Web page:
We have developed proprietary analytical tools that enhance portfolio management decisions for LPs and GPs. These tools help us engage in thought-partner discussions with LPs, many of whom are not even considering selling.
During initial conversations with potential deal partners, we try to understand their near-term and long-term portfolio management objectives. We apply our quantitative tools to analyse portfolios and provide customised solutions. We work in a similar thought-partner fashion with GPs to help firms understand how secondaries capital could be utilised to restructure mature funds, recapitalise assets or help achieve strategic growth initiatives across a GP’s platform.
What are some of the biggest challenges in the secondaries market this year?
IC: We have gone a long time without a correction in US equities and real estate valuations. Whenever there’s a dramatic and rapid repricing of public equity or real estate valuations, it creates a large bid-ask spread in the secondaries market, and that causes volume to compress. That happened several times last year with the Chinese currency devaluation in Q1, Brexit in Q2 and the Trump election in Q4. A big shock to the system causes buyers and sellers to step back.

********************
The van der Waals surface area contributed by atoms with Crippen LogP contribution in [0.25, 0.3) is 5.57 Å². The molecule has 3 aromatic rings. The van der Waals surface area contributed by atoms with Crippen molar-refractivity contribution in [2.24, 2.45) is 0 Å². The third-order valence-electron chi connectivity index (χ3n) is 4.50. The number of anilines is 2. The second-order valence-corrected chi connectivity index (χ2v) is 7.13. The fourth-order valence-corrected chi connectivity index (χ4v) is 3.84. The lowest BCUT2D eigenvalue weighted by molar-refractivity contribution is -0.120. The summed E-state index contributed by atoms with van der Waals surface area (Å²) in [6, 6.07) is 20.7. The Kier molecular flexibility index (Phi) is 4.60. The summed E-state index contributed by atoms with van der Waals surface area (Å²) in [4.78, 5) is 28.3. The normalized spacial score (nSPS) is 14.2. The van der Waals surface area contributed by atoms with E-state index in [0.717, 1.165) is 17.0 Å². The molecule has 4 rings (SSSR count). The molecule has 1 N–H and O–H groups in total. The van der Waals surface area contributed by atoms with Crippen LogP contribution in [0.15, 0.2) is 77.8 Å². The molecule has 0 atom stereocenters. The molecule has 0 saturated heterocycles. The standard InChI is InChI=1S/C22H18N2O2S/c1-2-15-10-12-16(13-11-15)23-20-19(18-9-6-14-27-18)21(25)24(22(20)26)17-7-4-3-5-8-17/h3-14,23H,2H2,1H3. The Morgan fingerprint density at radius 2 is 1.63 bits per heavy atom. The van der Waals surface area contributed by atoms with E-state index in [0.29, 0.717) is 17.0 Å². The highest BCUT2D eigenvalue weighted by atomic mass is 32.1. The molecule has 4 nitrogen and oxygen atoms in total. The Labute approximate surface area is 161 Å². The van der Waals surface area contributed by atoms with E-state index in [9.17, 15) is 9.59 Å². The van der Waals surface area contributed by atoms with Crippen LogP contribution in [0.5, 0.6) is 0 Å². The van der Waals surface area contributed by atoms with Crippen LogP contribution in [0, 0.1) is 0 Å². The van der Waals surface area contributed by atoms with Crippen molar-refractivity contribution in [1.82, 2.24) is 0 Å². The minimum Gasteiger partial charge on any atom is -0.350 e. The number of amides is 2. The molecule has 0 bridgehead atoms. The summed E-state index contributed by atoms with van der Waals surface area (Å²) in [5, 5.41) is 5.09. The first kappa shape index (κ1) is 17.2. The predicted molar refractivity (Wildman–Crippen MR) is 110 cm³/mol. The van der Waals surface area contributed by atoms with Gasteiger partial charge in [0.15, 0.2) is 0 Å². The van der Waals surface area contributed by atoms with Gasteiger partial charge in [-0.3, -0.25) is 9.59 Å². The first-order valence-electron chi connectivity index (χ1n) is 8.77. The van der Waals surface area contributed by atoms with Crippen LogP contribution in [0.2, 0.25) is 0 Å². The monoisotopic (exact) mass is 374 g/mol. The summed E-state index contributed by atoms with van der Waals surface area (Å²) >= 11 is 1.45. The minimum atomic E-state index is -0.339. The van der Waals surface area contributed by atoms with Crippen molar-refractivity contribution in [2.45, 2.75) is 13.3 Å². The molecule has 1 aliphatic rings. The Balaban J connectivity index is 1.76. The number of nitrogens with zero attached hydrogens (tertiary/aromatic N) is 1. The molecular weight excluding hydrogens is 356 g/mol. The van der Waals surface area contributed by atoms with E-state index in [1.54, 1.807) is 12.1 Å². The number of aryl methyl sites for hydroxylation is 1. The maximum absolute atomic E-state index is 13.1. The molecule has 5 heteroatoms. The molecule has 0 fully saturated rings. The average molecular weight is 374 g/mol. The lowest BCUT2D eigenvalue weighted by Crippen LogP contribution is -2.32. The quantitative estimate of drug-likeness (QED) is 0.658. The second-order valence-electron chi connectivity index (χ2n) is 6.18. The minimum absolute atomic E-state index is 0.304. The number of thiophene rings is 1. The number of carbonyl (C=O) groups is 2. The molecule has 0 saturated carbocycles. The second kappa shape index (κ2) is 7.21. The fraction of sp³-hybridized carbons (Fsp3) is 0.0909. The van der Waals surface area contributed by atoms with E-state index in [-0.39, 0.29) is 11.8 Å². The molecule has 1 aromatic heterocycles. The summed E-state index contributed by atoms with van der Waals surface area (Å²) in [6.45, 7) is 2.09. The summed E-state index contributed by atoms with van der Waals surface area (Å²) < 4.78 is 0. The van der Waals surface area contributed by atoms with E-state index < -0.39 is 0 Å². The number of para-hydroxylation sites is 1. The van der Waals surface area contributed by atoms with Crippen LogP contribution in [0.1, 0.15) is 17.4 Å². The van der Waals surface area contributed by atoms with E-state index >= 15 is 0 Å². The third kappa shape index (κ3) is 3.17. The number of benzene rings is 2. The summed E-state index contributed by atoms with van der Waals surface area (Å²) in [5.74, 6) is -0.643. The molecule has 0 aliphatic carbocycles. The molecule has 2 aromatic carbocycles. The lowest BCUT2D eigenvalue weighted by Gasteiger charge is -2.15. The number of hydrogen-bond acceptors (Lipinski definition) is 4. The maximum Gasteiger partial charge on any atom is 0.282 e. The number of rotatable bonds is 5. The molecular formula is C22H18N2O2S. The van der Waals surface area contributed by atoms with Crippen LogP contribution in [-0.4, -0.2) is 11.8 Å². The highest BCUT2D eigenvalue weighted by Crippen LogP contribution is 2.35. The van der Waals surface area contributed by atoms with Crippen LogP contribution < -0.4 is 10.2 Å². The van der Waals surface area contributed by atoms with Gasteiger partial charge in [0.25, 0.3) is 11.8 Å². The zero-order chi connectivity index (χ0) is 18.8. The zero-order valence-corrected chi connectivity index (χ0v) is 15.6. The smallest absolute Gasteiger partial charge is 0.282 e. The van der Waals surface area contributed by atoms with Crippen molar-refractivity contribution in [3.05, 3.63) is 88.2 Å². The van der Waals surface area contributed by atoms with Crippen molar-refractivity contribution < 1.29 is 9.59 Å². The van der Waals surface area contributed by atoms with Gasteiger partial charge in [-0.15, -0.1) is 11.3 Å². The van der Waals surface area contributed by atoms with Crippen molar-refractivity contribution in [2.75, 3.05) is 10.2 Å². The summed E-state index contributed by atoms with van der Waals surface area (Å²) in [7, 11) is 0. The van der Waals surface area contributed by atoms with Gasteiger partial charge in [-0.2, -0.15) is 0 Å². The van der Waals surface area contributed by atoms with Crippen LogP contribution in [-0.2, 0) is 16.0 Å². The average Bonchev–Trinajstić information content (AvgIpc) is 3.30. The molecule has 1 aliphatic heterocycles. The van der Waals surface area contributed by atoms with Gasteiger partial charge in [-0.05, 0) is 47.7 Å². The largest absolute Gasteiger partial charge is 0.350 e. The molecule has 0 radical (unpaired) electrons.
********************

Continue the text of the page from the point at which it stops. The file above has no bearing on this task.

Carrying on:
For the last 10 years, one-third of the capital Landmark has invested in private equity has gone into structured transactions, using dynamic waterfall or dynamic payment schemes that dampen and reduce the impact of valuation and duration shocks.
JS: Over the last several years, the majority of funds traded in the real estate secondaries market have been 2008-vintages or earlier. These funds have matured and many of these funds’ values have been marked up close to the anticipated liquidation value.
Because of this, the discounts associated with many peak and pre-peak market vintages are increasing. Large optical discounts can create challenges for sellers who want to rebalance their portfolios, but who are discount-sensitive.
This challenge can be mitigated in a few ways. One is for the seller to include post-peak vintage funds that may price at lower discounts thereby reducing the overall portfolio’s optical discount. The other option is do something more structural. Real estate LPs are starting to become more comfortable with the structural solutions that we developed in the private equity secondaries market. This could mean a deferral transaction where you pay for the portfolio or fund over time, or buying a piece of a portfolio in a highly-structured transaction where there is a waterfall or cashflow sharing arrangement.
Where do you see the secondaries market heading for the remainder of 2017?
IC: Over the remaining four months of the year, if the macro environment stays accommodating, valuations continue to appreciate, liquidity stays at above-average levels, overall secondaries volume has the chance to break every record across every strategy. The high-water mark for secondaries volume, across all strategies, was the $42 billion to $44 billion that transacted in 2014. If the macro environment remains accommodating, $45 billion to $50 billion in total market volume is achievable. If public markets pull back more than 10 percent and the bid-ask spread widens, we’ll end up in the high $30 billions, which is still a strong volume year.